sigh. It’s nice having Dave Grosby back healthy, but today he has decided that last night was the ‘absolute low point’ of the last two lowly years of Mariner history: because there was an argument between a player and a coach … because there was miscommunication when a player tried the hidden ball trick … because ‘that’s what lousy teams do’. He thinks they are just as bad a team as the Randle Mariners, and that rookies never made ‘dumb rookie mistakes’ when Lou was here… e-yup.

    oh, and apparently no good team ever argues in-house.

  31. Adam S on August 19th, 2005 1:48 pm

    Reed batting second, or Morse if you want to play the “overachiever” with a good stat line this year. Reed, who I think has underachieved this year, has the same SLG as Bloomquist and on OBP 20 points higher.

    There’s a belief that lineup construction doesn’t make a lot of difference, but still it doesn’t make sense to me to hit (er, bat) Bloomquist 2nd and Reed and Morse 6th and 7th.

    The Mariners low point was last year, either when they repeatedly trotted Moyer and Franklin to the mound when neither had won in two months, or they got EXCITED about the chance to avoid losing 100 games.

  32. paul on August 19th, 2005 2:17 pm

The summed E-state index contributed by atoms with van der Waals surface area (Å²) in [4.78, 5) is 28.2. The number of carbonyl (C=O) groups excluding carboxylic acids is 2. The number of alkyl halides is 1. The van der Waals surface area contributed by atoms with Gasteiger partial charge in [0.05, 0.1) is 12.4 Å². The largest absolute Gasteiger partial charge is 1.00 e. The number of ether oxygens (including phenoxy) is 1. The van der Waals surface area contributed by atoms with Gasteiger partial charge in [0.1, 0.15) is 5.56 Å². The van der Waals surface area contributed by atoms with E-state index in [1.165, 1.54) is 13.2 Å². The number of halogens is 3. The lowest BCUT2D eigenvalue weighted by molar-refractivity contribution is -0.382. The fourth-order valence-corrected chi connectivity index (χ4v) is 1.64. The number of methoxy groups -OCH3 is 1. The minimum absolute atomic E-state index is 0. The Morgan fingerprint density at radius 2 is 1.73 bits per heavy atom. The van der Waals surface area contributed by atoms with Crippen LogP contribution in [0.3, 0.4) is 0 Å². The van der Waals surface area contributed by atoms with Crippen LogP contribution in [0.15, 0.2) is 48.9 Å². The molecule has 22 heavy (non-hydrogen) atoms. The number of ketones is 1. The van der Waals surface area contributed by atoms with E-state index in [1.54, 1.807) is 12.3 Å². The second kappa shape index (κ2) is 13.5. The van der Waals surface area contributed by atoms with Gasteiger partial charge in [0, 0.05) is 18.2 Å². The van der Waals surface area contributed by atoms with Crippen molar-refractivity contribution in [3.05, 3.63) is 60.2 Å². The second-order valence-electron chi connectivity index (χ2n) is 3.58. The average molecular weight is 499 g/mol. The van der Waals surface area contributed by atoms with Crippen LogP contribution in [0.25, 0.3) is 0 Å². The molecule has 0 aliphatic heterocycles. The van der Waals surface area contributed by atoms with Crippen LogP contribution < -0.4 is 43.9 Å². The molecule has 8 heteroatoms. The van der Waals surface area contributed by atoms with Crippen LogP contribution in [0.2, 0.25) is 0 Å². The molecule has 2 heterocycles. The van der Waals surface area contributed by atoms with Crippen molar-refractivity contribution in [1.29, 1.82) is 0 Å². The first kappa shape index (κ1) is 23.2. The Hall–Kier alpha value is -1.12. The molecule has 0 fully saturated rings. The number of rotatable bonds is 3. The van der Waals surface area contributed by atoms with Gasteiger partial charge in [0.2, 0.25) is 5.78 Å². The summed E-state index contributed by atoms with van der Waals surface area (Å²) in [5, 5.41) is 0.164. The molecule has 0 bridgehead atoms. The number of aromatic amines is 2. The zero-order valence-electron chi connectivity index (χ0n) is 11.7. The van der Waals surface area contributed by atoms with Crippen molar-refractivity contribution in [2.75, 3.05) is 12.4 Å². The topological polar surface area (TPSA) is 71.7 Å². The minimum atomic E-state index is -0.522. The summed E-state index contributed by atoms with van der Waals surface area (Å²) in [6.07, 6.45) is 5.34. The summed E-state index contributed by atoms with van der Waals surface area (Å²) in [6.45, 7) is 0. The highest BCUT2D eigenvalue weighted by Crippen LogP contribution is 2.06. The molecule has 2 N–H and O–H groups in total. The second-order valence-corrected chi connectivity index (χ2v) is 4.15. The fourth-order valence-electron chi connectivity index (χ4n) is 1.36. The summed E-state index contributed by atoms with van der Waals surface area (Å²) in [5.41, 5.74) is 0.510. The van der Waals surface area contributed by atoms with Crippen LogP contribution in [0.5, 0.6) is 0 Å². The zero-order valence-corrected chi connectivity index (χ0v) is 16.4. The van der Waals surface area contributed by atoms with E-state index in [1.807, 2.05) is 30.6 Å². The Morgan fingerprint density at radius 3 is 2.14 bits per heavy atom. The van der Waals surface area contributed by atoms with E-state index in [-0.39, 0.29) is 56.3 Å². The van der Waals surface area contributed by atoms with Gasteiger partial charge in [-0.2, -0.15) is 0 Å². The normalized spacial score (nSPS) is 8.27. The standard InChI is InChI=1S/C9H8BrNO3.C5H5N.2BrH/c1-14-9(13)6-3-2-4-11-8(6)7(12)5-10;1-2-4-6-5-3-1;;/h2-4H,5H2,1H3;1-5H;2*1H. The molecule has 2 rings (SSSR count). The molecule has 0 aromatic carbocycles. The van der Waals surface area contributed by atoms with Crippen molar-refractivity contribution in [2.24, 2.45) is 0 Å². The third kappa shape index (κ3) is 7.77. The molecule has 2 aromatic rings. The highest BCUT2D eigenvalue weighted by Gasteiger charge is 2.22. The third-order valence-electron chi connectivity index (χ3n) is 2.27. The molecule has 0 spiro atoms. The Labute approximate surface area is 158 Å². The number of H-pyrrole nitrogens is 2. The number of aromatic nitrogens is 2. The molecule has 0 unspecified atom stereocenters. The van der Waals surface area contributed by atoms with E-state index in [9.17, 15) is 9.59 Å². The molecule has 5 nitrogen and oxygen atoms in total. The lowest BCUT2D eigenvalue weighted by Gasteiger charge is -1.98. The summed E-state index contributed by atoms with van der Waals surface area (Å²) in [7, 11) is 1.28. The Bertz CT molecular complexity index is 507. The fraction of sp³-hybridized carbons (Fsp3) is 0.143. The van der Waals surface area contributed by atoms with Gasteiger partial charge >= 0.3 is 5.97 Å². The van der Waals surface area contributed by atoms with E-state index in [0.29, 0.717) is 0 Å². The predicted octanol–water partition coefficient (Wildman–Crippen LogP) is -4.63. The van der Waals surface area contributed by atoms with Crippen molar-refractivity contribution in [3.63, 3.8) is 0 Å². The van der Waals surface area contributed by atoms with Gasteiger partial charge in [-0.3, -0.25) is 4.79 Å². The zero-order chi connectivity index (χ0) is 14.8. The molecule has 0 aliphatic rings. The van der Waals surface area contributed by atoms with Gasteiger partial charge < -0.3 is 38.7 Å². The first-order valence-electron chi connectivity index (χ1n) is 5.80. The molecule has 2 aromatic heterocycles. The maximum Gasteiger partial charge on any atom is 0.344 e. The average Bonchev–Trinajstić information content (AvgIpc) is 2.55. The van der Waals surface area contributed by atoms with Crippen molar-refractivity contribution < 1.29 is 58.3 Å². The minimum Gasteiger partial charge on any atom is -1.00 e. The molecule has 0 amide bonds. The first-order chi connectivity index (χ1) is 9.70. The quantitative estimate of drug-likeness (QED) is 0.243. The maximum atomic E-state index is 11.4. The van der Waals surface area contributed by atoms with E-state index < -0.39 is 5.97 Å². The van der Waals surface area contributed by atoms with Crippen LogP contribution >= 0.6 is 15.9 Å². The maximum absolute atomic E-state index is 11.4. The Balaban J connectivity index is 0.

It’s a confidence and development issue.

  33. jim on August 19th, 2005 2:20 pm

    Is Meche’s fastball the irresistable object? Or maybe Frankie’s? Certainly the Ti-Gar is NOT the irresistable object – frightening!

    Mass*Velocity=Momentum BTW – Generally useful for describing bat hitting ball. I would bet it is a reasonable approximation to assume the ball and the bat have negligible acceleration (rate of change of velocity) in the moment just before impact. Of course if you then consider compression of the ball, it gets much more complicated and is left to the student as an exercise OUTSIDE THIS BLOG!

  34. Shoeless Jose on August 19th, 2005 2:47 pm

    The low point last year was Moyer coming out in relief. Things started to improve (from a watchability standpoint, regardless of the w/l record) when they started bringing the kids up. And that’s still true today. Of course I watch Ichiro do his thing. But I watch to see Yuni make a play, to see Morse and Torrealba suprise us by hitting above our expectations, and of course to see Felix. Hopefully we’ll get to see Bucky swing the bat again before the end of September. And I hope we’ll get to see Yuni and JLo turn some double plays.